1) What counts towards evaluating your research potential is what you proved and what tools you developed. You can put 15 theorems into one paper, and the theorem count will still be 15. You can repeat the same idea in 20 different variations in 20 papers and the idea count will still be 1. You can have 3 tricks and publish 7 papers with all possible non-empty combinations of them and the trick count will still be 3.

2) What is derived from how you split and group your results for publication is your maturity as a writer. At the graduate or postdoc level, as far as I can tell, almost nobody cares about this aspect because it is commonly assumed that the choices here are made not as much by you as by your mentors and advisers (especially if the publications are either joint with them, or just thank them for helpful advice anywhere in the text).

3) Ideally, a single paper should contain a single statement. This statement may be simple or complicated, long or short, a startling novelty or a small twist of a routine, etc., but it should be a statement that can be understood and digested as a single block like a sentence in a book. Of course, it is not always possible, but still this is what (in my eyes) determines where to put a comma and where a full stop when writing. The other considerations are far less relevant because you write not for the members of hiring committees, but for unknown people for most of whom you exist merely as a combination of the ideas you share and who do not care in the slightest about your personal status or reputation.

4) With all that said, if you want to land a good job, you need to show up on radars. So, write sparingly and concisely, but talk profusely. Don't hesitate to go to conferences, to meet with people, and to use any other opportunity to get acquaintances. Quite often "I see John is applying..."; "Yeah, Peter told me he would..."; "They also consider him at..." can secure you a position better than "Look, this theorem is just brilliant!"; "Theorem by whom, you said?"; "I cannot tell much because it is so far from my field, sorry...". The second approach works too, but you need to be really good to just throw things into the wind and see how they soar higher and higher. Most of us, poor mortals, need to hold the strings of our kites firmly and pay attention to their tension :-).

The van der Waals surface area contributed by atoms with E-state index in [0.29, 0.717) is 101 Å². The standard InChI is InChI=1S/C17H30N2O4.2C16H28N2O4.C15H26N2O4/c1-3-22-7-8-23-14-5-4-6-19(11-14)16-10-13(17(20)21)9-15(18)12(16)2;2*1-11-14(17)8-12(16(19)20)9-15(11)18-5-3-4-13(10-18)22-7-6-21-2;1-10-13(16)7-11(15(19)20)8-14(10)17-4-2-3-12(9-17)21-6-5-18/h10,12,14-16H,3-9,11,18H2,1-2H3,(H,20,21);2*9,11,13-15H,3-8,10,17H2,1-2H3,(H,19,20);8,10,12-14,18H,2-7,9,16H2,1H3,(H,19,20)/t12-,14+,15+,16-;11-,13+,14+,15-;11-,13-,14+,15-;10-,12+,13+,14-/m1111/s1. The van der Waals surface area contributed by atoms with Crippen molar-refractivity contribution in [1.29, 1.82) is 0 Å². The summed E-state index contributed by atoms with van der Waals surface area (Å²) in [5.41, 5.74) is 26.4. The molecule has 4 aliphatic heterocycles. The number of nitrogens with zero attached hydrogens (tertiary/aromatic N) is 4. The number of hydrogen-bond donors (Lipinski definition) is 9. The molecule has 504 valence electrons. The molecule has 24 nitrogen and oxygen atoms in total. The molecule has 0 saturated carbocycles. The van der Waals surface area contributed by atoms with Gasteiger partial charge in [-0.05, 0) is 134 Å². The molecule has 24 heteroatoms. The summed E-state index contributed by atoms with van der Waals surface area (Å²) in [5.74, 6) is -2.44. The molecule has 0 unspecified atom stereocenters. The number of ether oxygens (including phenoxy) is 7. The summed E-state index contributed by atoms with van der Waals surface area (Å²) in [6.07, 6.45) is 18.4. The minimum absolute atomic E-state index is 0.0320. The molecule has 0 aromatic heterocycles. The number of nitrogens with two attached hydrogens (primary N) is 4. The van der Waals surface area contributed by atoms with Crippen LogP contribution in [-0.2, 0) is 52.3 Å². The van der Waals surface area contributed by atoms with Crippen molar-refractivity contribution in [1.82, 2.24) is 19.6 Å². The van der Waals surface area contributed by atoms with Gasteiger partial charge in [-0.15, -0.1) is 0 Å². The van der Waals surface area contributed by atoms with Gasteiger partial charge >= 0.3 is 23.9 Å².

With time number of publications will be almost everything. The quality of the publications is usually determined by the impact factor of the journals in which they are published even though this under no circumstances is a guarantee for the quality. Now someone may easily object to this description but the point is simple. As a senior researcher you will have so many papers that no-one will read and evaluate them and so people resort to proxies for their evaluation. So what about your situation?

for early career scientists your list of publications is not that long and so it is more likely that people actually read all, some or parts of the papers apart from judging where they have been published. In an early career your number of citation will not be large since it takes time for the impact of a paper to become known. All this points at the importance to not just be prolific but to also to have some stamps of quality in the list. This does not mean that publishing smaller or shorter studies in lower impact venues are bad.

I would argue that a healthy mix showing you are productive but also capable of quality productions is a good way. To provide a number is pointless because it is difficult to plan and succeed in publishing according to some plan within only a few years so people do generally expect quite varying types and number of publications. A short and condensed narrative that describes your research efforts can also help set the specifics of your list of publications in perspective.


Coming from the marine sciences field, the impact factor (prestige) of the journal where you publish is more important than the number of papers you're able to churn in the short-term.

I know a post-doc who has published at least 5 papers in 3 years describing new species in different, but rather obscure, journals. This same person shared with me that he is currently working on papers with more analytical content to be submitted to more prestigious journals. He needs higher-profile publications to really boost up his resume.

So my recommendation would be to wait until you have some substantial findings that could lead to a quality publication in a high-profile journal or conference.